I know close to diddly squat about things legal, but the dates at the bottom of the court order (available here) note that a “brief” may be filed by intervenors no later than December 19, and a “reply” by petitioners (presumably to that brief) no later than January 5 of next year. Amicus curiae briefs may be filed on or before January 15.
* [Maura Dolan’s LA Times piece on this notes the hearing will be scheduled for March 2009. All of which serves to confirm the diddly squat remark above.]
If the court acts as swiftly as I want it to act (you know, as opposed to however damn fast or slow it needs to to think this through thoroughly), we might have a decision by our new president’s inauguration. Lord love me if it’s good news than I guarantee I will be wearing Depends undergarments on his inaugural, since I will for sure be so elated I will pee. Yes, I said it here.
Now if it’s not good news, whatever. I may still need the undergarments. I’m just not guaranteeing it.
Here’s what NCLR sent out to its mailing list (rapidly followed by EQCA):
Today the California Supreme Court granted review in the legal challenges to Proposition 8, which passed by a narrow margin of 52 percent on November 4. In an order issued today, the Court agreed to hear the case and set an expedited briefing schedule. The Court also denied an immediate stay.
On November 5, 2008, the National Center for Lesbian Rights, the American Civil Liberties Union, and Lambda Legal filed a lawsuit challenging the validity of Proposition 8 in the California Supreme Court on behalf of six couples and Equality California. The City of San Francisco, joined by the City of Los Angeles, the County ofLos Angeles, and Santa Clara County, filed a similar challenge, as did a private attorney in Los Angeles.
The lawsuits allege that, on its face, Proposition 8 is an improper revision rather than an amendment of the California Constitution because, in its very title, which was “Eliminates the right to marry for same-sex couples,” the initiative eliminated an existing right only for a targeted minority. If permitted to stand, Proposition 8 would be the first time an initiative has successfully been used to change the California Constitution to take way an existing right only for a particular group. Such a change would defeat the very purpose of a constitution and fundamentally alter the role of the courts in protecting minority rights. According to the California Constitution, such a serious revision of our state Constitution cannot be enacted through a simple majority vote, but must first be approved by two-thirds of the Legislature.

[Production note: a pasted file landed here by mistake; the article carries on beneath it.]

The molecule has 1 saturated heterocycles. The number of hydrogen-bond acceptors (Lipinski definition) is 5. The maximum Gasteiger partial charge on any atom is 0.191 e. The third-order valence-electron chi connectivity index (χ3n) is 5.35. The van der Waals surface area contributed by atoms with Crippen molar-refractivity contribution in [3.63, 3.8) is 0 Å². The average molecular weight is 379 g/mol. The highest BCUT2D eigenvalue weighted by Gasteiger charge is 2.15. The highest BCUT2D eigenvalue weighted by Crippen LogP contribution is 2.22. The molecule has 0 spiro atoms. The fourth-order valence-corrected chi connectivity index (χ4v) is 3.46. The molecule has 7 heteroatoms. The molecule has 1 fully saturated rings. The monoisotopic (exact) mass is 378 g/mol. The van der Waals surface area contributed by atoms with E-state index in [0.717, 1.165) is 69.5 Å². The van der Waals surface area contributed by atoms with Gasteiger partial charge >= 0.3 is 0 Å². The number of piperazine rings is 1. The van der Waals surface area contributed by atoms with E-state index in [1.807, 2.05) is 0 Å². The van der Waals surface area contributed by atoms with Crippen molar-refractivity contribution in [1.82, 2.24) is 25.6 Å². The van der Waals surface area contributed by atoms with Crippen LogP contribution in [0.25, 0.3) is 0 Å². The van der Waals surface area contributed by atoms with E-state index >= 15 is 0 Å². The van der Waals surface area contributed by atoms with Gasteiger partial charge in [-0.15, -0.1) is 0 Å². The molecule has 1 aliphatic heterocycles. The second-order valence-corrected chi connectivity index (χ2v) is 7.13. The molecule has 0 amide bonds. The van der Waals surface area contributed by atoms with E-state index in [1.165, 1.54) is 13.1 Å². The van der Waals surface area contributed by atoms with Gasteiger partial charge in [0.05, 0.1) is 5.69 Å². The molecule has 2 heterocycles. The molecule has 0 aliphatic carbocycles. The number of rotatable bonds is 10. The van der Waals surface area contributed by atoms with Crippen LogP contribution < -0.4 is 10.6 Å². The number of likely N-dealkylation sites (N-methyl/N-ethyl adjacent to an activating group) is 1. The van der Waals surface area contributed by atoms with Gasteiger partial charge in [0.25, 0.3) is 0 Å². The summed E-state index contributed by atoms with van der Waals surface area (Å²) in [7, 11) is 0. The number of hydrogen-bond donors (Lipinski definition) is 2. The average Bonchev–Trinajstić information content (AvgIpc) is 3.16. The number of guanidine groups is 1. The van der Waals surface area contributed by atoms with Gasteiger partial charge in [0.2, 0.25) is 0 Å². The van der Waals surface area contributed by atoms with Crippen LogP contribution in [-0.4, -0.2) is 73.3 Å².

Since the three lawsuits submitted on November 5, three other lawsuits challenging Proposition 8 have been filed. In a petition filed on November 14, 2008, leading African American, Latino, and Asian American groups argued that Proposition 8 threatens the equal protection rights of all Californians.
On November 17, 2008, the California Council of Churches and other religious leaders and faith organizations representing millions of members statewide, also filed a petition asserting that Proposition 8 poses a severe threat to the guarantee of equal protection for all, and was not enacted through the constitutionally required process for such a dramatic change to the California Constitution. On the same day,prominent California women’s rights organizations filed a petition asking the Court to invalidate Proposition 8 because of its potentially disastrous implications for women and other groups that face discrimination.
In May of 2008, the California Supreme Court held that barring same-sex couples from marriage violates the equal protection clause of the California Constitution and violates the fundamental right to marry. Proposition 8 would completely eliminate the right to marry only for same-sex couples. No other initiative has ever successfully changed the California Constitution to take away a right only from a targeted minority group.
Over the past 100 years, the California Supreme Court has heard nine cases challenging either legislative enactments or initiatives as invalid revisions of the California Constitution. In three of those cases, the Court invalidated those measures.